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What's making news in British Columbia

March 05, 2018 - 4:05 PM

VANCOUVER - KENNEY SAYS HE'D DEFEND ALBERTA'S ECONOMY IF PIPELINE BLOCKED

Alberta Opposition Leader Jason Kenney paid a visit to Vancouver on Monday and spoke about what he'd do as premier if British Columbia blocks the Trans Mountain pipeline expansion.

The United Conservative Party leader says he'd be prepared to stop permits for the shipment of Alberta oil through the Trans Mountain pipeline, and place a toll on shipments of natural gas from B.C. through Alberta.

He says he realizes that might upset some Calgary-based companies that develop B.C. natural gas.

But he says a premier of Alberta should defend that province's economic future.

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PUBLIC CONSULTATION STARTS ON ICBC

A consultation process on B.C.'s public auto insurance system started Monday and will and continues until April 5.

David Eby, the minister responsible for the Insurance Corp. of B.C., says he'd like to see good drivers rewarded with lower rates and poor drivers penalized.

The recent provincial budget forecast a $1.3-billion deficit at ICBC this year.

Eby says the government will introduce legislation with measures to save money, including a $5,500 cap on claim payouts for minor pain and suffering.

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SEASPAN EXPECTED TO START WORK THIS YEAR ON NAVY SUPPORT SHIPS

Defence officials say they'd like to see work begin later this year on two new navy support ships in Vancouver.

The Department of National Defence wants to start cutting steel on the two ships early, as it tries to keep a multibillion-dollar project from slipping farther behind schedule.

Vancouver's Seaspan Shipbuilding is responsible for building the two Protecteur-class joint support ships, as well as four science ships and a polar icebreaker for the Canadian Coast Guard.

It's hoped the work on the support ships could be started during a lull in the construction of two science vessels for the coast guard.

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QUSTIONS RAISED ABOUT WHY POLICE DIDN'T REVEAL SEX-RELATED CHARGES

A central B.C. Indigenous leader wants to know why it took so long for RCMP to reveal that a former mayor of a nearby village was charged with sex-related offences.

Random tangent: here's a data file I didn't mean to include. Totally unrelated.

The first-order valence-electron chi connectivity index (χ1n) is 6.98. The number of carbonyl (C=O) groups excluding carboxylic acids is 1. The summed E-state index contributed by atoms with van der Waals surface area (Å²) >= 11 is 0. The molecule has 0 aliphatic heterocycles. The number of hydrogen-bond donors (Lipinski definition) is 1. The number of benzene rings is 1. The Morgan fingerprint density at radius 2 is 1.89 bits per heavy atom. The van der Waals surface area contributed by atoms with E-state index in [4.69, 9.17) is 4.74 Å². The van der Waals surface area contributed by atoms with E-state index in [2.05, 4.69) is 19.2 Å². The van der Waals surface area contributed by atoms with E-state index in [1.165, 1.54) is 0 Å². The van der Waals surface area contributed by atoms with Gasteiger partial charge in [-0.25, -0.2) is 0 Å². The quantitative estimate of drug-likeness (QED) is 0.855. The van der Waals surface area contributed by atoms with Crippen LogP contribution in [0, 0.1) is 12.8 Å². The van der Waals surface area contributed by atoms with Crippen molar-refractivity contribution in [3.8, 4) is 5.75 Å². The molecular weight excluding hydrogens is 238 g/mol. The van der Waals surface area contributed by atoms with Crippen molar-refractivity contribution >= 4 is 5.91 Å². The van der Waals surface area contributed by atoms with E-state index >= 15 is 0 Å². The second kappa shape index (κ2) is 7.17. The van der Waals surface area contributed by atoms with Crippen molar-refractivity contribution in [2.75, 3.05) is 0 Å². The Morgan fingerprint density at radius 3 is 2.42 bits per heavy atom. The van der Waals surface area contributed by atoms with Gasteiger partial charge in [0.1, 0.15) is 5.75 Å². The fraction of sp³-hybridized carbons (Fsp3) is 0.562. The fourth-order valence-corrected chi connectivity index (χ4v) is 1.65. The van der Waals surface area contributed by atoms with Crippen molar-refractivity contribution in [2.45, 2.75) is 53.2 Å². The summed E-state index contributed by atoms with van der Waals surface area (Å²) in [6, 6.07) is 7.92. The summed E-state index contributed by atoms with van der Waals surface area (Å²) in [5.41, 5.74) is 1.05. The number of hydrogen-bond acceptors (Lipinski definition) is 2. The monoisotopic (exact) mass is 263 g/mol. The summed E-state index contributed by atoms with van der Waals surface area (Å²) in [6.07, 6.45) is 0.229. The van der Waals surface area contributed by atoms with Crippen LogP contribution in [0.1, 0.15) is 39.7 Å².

Mounties say former Burns Lake mayor Luke Strimbold is charged with numerous counts of sexual assault and related offences that are alleged to have happened in 2016.

Court records show the 28-year-old former mayor was arrested and released on Feb. 3, but news about the case didn't emerge until last week.

Chief Wilf Adam of the Lake Babine Nation says Strimbold worked closely with area First Nations on a variety of issues and helped out at a camp that Lake Babine put on about five years ago.

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DRUGS, GUN, ID SEIZED AT SURREY HOME

RCMP say a large amount of drugs and a loaded handgun were seized at a Surrey residence following complaints from neighbours about suspicious activity.

Mounties say officers armed with a search warrant found about 50,000 doses worth of suspected methamphetamine, along with more than 2,000 doses of suspected heroin.

They say other suspected drugs including marijuana and cocaine were seized, along with more than 100 pieces of stolen and counterfeit ID and a loaded semi-automatic pistol believed to be stolen during a residential break and enter in Chilliwack.

Police say arrests are expected to be made.

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SUSPENSION HAILED AS CHANCE TO RECOVER HERRING STOCKS

The Heiltsuk Nation on the central coast is applauding the suspension of this year's commercial roe herring fishery in that region.

Heiltsuk chief coun. Marilyn Slett says the suspension will give roe herring stocks on the central coast an opportunity to recover.

She says the Heiltsuk have been working hard to secure the closure and she calls the decision by Fisheries and Oceans Canada "an encouraging, concrete step to show that it is serious about reconciliation."

A news release from the Heiltsuk Nation says it has been working with fisheries officials since August to develop a joint fisheries management plan, in part because they say herring stocks in their region remain far below historical levels.

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By The Canadian Press, Vancouver

News from © The Canadian Press, 2018
The Canadian Press

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